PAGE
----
Wednesday, January 26, 2011

At City Council meeting tonight: Nevada County Pedestrian Improvement Plan

Thanks to KNCO News, I learned that tonight's Nevada City City Council meeting will include "a presentation of the Nevada County Pedestrian Master Plan"; but as a pedestrian who provided input, I noticed it didn't reflect my concerns.

I found the Plan on the Nevada County Transportation Commission site; there's a draft(pdf) and (pdf) an appendix of Aug 2010 workshops.

As a regular walker, I suspect those involved with this report were not. It turns out they're recommending mini-construction-projects galore, but in the ~80pp report about an area that can get hot as blazes in summer, there's not a word about shade; and the only mention of trees was a note on a case of sidewalk damage.

So I moved on to the appendix, to see the outcome of the workshops. In it were results of a survey, "What are the issues in Nevada County [that discourage pedestrians]", that helpfully listed the (only) issues respondents could choose from, which did not include "not enough shade" or "gaps in nighttime street light coverage", but did include "I would walk more if the weather were better".

(IMO the whole idea of a workshop where you have to show up seems woefully outdated; I wonder if the Knight Foundation could come up with a "best practices" process for gathering & recording citizen input (and critiques) via the web, which is far more convenient for most.)

The report provided a map of pedestrian-car collisions, which I'd provide for you here, only it wasn't useful - they didn't use something scale-friendly like Google Maps or equivalent, so the "X marks the spot" marks pretty much blanket town, I couldn't see *where* in town the accidents occurred. And in the reports of pedestrian behavior during the accident, it would have helped if a distinction had been made between the victim's "walking in road/on shoulder" where a sidewalk exists, vs. doing so when there's no alternative.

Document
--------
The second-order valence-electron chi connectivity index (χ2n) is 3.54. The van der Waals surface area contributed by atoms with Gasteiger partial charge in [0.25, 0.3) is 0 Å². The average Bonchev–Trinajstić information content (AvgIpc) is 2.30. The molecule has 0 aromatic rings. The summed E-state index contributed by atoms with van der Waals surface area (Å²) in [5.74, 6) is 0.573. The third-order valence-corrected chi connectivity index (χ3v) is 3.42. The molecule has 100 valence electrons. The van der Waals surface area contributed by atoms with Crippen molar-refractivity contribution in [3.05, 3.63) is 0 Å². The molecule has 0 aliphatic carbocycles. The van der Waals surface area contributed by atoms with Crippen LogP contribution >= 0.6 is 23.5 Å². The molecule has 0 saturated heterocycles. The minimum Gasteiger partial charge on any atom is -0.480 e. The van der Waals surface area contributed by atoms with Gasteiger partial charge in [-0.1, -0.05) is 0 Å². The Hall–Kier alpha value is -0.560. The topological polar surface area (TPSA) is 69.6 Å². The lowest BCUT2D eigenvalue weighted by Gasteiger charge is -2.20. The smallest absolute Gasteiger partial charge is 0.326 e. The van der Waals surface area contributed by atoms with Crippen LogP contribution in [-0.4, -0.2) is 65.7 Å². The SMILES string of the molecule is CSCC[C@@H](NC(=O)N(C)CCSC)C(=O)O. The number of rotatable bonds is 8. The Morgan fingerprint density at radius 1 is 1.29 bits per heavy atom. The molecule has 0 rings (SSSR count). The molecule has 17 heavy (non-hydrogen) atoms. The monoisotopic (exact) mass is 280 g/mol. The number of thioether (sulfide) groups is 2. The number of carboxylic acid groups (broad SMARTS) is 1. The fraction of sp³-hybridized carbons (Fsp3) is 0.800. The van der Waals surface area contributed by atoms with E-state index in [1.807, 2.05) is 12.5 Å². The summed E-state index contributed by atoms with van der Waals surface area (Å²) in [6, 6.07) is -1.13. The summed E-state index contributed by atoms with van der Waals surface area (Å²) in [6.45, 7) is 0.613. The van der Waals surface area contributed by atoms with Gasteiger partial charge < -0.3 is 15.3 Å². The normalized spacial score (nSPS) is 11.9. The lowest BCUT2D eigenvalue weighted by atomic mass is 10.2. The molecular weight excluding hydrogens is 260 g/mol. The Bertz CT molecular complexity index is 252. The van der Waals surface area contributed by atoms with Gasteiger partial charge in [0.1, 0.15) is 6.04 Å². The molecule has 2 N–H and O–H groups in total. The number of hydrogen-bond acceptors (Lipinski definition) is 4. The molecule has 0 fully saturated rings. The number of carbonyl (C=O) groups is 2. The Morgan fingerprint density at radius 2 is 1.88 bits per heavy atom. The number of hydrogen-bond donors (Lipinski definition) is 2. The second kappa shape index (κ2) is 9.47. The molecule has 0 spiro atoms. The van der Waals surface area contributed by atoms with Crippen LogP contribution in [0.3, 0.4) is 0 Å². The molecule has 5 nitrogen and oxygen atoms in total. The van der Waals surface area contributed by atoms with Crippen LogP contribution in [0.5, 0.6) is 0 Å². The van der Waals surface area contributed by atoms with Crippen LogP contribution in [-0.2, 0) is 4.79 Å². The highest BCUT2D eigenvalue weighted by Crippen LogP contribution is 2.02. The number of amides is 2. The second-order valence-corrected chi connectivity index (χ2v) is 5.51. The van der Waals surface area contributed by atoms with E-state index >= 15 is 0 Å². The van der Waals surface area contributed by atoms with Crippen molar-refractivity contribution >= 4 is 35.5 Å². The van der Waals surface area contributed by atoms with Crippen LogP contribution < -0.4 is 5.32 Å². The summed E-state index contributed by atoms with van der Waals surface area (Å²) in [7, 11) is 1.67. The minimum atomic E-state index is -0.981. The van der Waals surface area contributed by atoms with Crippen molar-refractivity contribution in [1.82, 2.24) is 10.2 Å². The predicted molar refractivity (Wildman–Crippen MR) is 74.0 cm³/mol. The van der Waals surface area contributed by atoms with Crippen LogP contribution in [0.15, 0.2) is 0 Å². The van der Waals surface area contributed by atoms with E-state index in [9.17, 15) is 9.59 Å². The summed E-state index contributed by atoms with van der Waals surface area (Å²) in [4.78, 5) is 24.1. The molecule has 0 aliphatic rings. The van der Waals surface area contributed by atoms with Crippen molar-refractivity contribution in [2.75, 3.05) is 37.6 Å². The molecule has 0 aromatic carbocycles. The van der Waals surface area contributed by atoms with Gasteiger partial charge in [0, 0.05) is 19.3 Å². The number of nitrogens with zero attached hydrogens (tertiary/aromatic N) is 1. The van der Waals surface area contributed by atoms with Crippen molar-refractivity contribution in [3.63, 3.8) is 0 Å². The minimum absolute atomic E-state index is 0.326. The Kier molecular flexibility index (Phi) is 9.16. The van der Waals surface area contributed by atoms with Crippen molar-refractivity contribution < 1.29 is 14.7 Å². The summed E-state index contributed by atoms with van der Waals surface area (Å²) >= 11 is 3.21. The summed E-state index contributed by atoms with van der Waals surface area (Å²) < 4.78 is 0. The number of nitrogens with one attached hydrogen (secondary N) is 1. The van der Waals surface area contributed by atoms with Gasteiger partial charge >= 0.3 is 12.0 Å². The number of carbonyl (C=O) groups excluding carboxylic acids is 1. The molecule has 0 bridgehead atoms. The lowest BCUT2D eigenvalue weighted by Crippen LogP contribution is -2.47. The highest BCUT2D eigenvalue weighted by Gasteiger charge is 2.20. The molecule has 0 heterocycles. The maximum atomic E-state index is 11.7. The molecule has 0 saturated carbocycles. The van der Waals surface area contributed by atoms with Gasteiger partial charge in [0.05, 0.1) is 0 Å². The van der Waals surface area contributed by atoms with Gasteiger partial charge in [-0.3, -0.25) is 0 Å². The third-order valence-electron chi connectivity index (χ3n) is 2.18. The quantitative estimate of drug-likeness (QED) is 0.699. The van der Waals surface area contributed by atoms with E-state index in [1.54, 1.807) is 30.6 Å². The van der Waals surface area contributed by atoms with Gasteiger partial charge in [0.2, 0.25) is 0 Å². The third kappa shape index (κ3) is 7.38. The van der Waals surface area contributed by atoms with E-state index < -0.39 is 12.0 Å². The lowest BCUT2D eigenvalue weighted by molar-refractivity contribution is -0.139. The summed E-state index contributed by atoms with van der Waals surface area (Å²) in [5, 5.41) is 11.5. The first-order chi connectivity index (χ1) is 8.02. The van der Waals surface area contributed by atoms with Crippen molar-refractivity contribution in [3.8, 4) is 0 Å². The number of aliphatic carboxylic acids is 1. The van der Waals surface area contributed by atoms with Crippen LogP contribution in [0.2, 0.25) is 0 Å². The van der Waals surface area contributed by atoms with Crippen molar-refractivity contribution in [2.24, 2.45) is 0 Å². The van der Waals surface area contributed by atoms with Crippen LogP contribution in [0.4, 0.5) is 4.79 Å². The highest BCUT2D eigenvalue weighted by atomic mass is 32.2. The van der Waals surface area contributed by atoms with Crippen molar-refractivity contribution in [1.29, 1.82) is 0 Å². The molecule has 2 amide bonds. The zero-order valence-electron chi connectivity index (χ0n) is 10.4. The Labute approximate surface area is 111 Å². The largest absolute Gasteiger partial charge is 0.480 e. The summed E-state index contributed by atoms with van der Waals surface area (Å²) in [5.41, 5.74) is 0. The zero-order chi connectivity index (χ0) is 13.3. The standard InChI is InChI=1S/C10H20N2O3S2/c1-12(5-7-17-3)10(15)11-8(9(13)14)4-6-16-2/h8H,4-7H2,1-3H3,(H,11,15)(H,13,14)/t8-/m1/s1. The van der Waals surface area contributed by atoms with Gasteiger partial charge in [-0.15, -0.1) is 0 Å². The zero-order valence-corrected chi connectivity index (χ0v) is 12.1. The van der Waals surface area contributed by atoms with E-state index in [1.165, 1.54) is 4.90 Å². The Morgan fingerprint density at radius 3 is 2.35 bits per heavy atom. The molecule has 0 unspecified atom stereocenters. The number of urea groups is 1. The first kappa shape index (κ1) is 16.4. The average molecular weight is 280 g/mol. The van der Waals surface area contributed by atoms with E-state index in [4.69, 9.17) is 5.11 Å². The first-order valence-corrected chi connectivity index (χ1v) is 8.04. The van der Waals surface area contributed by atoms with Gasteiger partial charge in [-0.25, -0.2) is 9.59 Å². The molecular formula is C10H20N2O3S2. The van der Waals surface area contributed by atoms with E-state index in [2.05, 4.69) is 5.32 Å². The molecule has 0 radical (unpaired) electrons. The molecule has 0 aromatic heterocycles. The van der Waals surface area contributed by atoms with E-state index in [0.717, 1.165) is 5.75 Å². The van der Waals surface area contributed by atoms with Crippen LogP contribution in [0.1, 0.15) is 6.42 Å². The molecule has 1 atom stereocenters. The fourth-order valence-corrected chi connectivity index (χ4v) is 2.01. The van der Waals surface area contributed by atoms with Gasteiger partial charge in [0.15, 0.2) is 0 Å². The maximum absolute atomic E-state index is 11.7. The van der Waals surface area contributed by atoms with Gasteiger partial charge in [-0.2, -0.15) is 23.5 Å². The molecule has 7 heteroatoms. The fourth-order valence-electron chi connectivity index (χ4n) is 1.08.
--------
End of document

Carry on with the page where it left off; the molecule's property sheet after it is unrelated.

I do recall having provided input for this plan last year, and recommending the planners use SeeClickFix - ah, here's the post: NevCo Transportation Commission, meet SeeClickFix - Pedestrian Improvement Study Funded for County. I wonder what happened to the planners' SurveyMonkey results, of a survey which was more open-ended, & which I'm 90% sure I contributed to; perhaps I overlooked these results, but I don't see them mentioned in the current report or appendix. The word "survey" only occurs once in the report, on p. 36:
"The walking audits included conducting visual surveys to observe physical characteristics, examining the connectivity and continuity of the area’s surrounding pedestrian network, and debriefing with City/Town staff to discuss observations and recommendations."
At this point it's likely too late to influence the plan; according to the timeline and KNCO story, tonight's city council meeting has the presentation *of* the master plan, not a presentation *on* it.
[Jan 31 update: the NCTC site currently says "Comments received are being incorporated into the final plan by the consultant, and the final plan will be presented for adoption on March 16th at the NCTC meeting."]

It was prepared for the Nevada County Transportation Commission by:
Fehr and Peers Transportation Consultants
2990 Lava Ridge Court, Suite 200
Roseville CA 95661
...and is dated November 2010.
"A Project Advisory Committee (PAC) consisting of representatives from each of Nevada County’s jurisdictions was consulted regularly throughout the Plan’s development. Members included:
• Mike Woodman (NCTC)
• Shannon Culbertson (Caltrans)
• Steven Castleberry (Nevada County)
• Bjorn Jones (City of Grass Valley)
• Bill Falconi (City of Nevada City)
• Becky Bucar (Town of Truckee)
• Ray Bryars (Live Healthy Nevada County)"


Anna Haynes said...

A correction re my criticism of the collision maps - on reviewing the report PDF (which is presumably the same version I saw&blogged here), I now see there are blowups of downtown Grass Valley and Nevada City, over to the right of the wider-area maps that had obscured the accident locations. And on the blowups, these locations are much clearer.

Also notable: the only spot (that I noticed; as you can see, this is an important caveat) with more than one collision was by the Sacramento St. Chevron station. Having come close to hitting someone there myself, I'm not surprised.
(Recommendation: if you're jaywalking on a rainy night while dressed in black, try to look both ways.)

Anna Haynes said...

FYI, it might still not be too late to comment, at least unofficially - I've been informed that concerns I raised in an email last week *will* be incorporated into the final report.